It's been quite a week for Dr. Hannah Gay. Last Friday, she announced to the media she cured a child of HIV. Since then, she's been bombarded with interview requests from across the globe. UMC's Public Affairs Department tells us journalists from the Philippines, Great Britain, even Al Jazeera have contacted the hospital wanting just a few minutes with Dr. Gay.
She's back in Jackson after speaking earlier this week at a medical conference in Atlanta. We talked with her about all the attention she's receiving after her big announcement.
"Yeah, I really think the British just are interested in hearing my southern accent," she joked with journalists Friday in Jackson. "At this point in time, I'm ready to get back to another day at the office."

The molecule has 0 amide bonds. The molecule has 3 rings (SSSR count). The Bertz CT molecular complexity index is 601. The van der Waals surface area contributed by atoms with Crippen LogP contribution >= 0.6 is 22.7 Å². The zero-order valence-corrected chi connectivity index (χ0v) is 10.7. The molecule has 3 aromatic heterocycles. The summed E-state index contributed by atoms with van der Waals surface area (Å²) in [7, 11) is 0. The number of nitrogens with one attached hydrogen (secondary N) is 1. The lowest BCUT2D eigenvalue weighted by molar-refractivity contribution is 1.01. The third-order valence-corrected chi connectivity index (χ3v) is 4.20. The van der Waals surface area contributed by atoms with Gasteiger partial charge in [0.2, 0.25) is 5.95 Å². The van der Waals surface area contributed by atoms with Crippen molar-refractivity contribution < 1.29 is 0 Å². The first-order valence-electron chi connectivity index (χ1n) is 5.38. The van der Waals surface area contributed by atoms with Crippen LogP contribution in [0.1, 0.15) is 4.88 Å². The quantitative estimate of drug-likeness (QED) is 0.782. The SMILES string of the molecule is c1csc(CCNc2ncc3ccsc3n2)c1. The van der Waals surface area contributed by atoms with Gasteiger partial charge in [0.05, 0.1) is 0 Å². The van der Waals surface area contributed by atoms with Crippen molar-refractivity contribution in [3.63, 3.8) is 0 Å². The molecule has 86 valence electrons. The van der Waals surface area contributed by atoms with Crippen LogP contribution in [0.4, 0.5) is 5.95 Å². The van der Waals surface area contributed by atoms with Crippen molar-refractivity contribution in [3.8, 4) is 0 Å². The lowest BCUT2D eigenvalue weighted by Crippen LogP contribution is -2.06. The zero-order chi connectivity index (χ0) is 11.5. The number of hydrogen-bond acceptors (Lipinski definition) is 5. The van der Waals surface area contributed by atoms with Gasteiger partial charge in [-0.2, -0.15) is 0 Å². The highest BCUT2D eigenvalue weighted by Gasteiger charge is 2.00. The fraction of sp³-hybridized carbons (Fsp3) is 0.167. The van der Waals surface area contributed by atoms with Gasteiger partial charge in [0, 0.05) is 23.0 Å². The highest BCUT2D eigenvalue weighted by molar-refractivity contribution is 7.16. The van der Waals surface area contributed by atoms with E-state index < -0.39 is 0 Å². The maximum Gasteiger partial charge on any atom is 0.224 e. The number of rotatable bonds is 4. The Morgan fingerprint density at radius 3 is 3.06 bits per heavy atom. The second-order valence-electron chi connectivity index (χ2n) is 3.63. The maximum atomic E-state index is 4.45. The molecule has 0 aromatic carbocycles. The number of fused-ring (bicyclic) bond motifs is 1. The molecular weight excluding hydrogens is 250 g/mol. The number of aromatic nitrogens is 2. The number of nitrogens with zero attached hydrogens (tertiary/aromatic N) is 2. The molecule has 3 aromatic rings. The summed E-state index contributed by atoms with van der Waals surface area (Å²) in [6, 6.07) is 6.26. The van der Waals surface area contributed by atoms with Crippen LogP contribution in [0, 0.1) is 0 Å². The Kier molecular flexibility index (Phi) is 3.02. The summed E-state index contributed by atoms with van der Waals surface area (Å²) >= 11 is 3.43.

Dr. Gay is half joking. She says she isn't used to the spotlight but is very proud of the work she's done.
"I'm certainly overjoyed that this child is doing well. I'm very hopeful that it's going to be generalizable knowledge eventually after the studies are done, and that it will help other babies around the world," she says.
In the United States, doctors aggressively treat women who have HIV while they're pregnant. In most cases, their babies are born free of the disease. In countries where that treatment isn't available, an estimated 300,000 babies are born with HIV every year. Dr. Gay's cure could prove invaluable in those countries.
"I have gotten calls from some of my patients already saying, 'well can I have that cure?'" she says. "And I need for people to understand that we don't have a magic pill yet, and it will be years before we have a cure that we can apply consistently."
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